Another Take on Dracula, Another Epic Disaster

Horror cinema can’t let a good thing lie—it’s consumed with picking every bit of meat off a successful monster’s bones via sequels, prequels, remakes, and other mythology-expanding means. Such endeavors rarely pan out, much less best their predecessors, since there’s no need to additionally explain and inflate that which was already creepy. Scariness is routinely generated via the act of withholding; there’s nothing more unsettling than what is unknown and unseen. Give audiences too much, and mystery—and terror—dissipates.

All of which brings us to The Last Voyage of the Demeter (in theaters August 11), a feature-length adaptation of one chapter in Bram Stoker’s Dracula that details—from the captain’s perspective, courtesy of his logbook—the fateful oceanic journey of the Demeter. A cargo ship traveling from Romania to England with a handful of crewmen and a collection of boxes, it’s beset in Stoker’s classic novel by the iconic vampire, who’s snuck aboard in a crate in order to reach London.

In a few short pages, the captain’s entries devolve from confident to curious to catastrophically fatalistic as, one by one, his charges fall prey to an enigmatic figure spied at night. Like the entire novel, the passage is a masterclass in first-hand suspense and dread, all of which is conjured not by unholy screams and copious bloodshed but, rather, by glimpses of the unreal, escalating paranoia and hysteria, and an overarching sense that everyone’s final destination is doom.

Whereas Stoker’s interlude is compact and chilling, The Last Voyage of the Demeter is bloated and banal. Various artists have attempted to bring this tale to the screen over the past 20 years, and though director André Øvredal has thus triumphed where they failed, the end result suggests that it was a project best left unrealized. Whether hewing to the letter of Stoker’s source material or branching off in novel directions, this B-movie distends itself without purpose, and frequently in ways that, in light of what we know about the rest of Dracula’s legend (both before and after these events), make little sense.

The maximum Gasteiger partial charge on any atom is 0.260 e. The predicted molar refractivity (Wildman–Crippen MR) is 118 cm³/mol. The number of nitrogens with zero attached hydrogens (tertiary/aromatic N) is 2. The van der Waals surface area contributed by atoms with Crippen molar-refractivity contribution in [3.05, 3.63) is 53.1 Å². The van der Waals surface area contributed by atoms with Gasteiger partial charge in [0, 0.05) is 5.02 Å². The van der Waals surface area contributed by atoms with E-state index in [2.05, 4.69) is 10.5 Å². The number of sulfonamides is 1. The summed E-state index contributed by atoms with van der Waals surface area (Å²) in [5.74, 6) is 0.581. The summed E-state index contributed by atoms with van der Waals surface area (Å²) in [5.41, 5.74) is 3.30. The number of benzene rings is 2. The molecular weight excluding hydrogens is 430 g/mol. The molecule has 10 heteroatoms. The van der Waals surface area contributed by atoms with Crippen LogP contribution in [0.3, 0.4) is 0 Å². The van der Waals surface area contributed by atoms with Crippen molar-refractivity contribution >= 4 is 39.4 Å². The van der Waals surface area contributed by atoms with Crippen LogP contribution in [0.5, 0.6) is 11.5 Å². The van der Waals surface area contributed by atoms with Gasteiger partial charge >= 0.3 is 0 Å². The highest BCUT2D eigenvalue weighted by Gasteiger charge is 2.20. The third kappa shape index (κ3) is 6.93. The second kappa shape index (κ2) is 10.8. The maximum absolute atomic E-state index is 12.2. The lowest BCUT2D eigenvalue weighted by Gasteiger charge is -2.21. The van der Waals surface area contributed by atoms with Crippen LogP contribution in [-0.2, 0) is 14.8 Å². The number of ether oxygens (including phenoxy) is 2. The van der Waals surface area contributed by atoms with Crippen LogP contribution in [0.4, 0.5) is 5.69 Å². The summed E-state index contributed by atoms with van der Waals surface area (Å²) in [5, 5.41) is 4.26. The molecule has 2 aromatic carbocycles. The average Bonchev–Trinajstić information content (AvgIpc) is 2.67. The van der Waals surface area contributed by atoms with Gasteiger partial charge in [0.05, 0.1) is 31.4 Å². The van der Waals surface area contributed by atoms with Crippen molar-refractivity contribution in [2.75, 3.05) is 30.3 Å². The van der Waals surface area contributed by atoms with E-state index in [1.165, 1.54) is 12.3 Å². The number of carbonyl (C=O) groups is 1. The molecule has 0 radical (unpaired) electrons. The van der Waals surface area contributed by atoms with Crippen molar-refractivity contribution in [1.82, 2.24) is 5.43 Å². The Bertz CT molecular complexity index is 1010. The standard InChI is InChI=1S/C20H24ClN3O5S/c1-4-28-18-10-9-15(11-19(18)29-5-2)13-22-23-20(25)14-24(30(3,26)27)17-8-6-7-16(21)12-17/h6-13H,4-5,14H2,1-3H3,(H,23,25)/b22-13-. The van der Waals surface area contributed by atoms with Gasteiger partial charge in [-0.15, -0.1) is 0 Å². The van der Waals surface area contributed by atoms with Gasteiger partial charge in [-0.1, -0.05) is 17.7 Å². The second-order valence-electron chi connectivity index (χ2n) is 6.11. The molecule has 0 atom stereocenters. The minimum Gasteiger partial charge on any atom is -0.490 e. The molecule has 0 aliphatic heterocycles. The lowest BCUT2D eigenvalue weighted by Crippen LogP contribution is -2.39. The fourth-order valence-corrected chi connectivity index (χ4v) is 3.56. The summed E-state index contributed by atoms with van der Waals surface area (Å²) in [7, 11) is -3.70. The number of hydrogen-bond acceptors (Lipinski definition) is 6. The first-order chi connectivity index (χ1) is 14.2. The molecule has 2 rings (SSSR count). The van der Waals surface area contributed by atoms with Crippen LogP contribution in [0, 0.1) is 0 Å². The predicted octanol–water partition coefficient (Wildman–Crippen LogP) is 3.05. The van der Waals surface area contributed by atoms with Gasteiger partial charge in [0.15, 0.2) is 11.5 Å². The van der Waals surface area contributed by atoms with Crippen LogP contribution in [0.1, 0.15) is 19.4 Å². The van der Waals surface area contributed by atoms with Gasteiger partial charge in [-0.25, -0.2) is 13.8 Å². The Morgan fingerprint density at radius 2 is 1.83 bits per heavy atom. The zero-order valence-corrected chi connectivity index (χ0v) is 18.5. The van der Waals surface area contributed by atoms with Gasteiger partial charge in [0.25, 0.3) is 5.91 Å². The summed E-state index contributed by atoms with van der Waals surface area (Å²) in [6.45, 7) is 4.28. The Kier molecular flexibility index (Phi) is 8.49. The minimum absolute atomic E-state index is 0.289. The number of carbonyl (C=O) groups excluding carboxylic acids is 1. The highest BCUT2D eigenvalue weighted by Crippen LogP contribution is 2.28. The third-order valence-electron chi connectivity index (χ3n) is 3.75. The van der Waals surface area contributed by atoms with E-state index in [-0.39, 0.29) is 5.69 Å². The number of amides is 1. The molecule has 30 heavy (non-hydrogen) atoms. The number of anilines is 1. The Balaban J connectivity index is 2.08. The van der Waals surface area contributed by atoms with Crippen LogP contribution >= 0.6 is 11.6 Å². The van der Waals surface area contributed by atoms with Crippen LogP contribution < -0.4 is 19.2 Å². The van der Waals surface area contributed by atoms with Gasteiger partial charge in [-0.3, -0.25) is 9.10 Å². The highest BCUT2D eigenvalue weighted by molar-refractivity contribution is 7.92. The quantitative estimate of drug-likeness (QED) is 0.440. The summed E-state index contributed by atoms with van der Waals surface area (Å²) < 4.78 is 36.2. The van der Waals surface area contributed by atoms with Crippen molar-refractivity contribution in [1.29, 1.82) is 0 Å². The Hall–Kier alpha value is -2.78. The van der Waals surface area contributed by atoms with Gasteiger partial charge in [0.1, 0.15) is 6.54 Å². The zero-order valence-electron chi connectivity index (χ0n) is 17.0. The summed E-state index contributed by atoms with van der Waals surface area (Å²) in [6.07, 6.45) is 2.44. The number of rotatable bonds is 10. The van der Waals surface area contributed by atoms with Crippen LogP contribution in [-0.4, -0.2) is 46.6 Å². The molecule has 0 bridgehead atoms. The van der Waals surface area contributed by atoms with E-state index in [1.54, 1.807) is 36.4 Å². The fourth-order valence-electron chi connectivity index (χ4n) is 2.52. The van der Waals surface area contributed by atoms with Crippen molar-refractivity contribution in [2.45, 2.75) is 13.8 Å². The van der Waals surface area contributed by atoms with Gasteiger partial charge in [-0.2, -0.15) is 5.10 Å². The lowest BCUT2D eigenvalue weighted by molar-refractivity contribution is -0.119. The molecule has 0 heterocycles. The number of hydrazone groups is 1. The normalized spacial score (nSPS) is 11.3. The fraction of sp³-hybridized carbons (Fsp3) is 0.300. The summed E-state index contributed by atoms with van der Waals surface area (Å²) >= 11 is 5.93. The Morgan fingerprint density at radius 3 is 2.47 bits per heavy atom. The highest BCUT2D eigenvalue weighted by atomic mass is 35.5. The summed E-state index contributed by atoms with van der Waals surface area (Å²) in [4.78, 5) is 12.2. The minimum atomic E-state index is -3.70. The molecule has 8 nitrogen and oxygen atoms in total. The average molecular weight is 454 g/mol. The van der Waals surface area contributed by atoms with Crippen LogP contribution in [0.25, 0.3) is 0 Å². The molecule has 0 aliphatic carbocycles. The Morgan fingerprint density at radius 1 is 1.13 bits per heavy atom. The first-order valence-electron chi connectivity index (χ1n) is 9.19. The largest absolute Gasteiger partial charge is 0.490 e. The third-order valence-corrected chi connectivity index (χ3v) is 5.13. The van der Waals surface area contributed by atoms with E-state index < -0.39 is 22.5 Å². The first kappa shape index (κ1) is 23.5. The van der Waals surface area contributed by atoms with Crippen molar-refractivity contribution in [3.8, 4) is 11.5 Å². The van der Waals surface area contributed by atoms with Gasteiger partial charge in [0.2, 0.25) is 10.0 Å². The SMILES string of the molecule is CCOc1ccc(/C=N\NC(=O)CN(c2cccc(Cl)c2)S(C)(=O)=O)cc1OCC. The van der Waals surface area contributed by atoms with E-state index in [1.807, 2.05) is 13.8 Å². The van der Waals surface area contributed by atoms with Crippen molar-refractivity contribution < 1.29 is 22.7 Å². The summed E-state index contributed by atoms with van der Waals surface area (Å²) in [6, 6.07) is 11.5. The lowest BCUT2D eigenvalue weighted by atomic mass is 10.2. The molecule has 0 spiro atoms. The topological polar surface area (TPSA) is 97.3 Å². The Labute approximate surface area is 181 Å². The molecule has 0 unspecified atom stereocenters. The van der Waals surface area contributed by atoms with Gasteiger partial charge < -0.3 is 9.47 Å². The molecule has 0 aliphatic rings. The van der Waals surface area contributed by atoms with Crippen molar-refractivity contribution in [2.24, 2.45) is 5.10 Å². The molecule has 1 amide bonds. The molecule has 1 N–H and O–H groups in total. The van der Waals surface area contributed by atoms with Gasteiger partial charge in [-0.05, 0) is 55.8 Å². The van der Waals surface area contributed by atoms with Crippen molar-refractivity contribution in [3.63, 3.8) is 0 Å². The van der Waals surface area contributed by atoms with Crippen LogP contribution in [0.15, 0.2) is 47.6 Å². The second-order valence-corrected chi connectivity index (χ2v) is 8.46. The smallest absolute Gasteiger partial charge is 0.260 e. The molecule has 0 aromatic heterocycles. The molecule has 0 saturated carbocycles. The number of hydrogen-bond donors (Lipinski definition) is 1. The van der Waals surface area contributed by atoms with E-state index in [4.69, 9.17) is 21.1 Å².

Javier Botet and Corey Hawkins in The Last Voyage of the Demeter.

Universal Pictures and Amblin Entertainment

Following a prologue in which the Demeter runs ashore in Whitby with no surviving individuals aboard, The Last Voyage of the Demeter flashes back four weeks to detail the beginning of its trek. At a Bulgarian port, Captain Elliot (Liam Cunningham) and his first mate Wojchek (David Dastmalchian) load their craft with cargo and search for three new hires to round out their crew. Despite their reservations, they agree to take Clemens (Corey Hawkins) after he saves the Captain’s grandson Toby (Woody Norman) from being crushed by a crate decorated with a dragon emblem—“the devil’s serpent,” according to one frightened seaman. Clemens has no sailing experience but he’s a doctor and man of science, and as he later explains, he believes in reason and yearns to understand a world that habitually defies logic.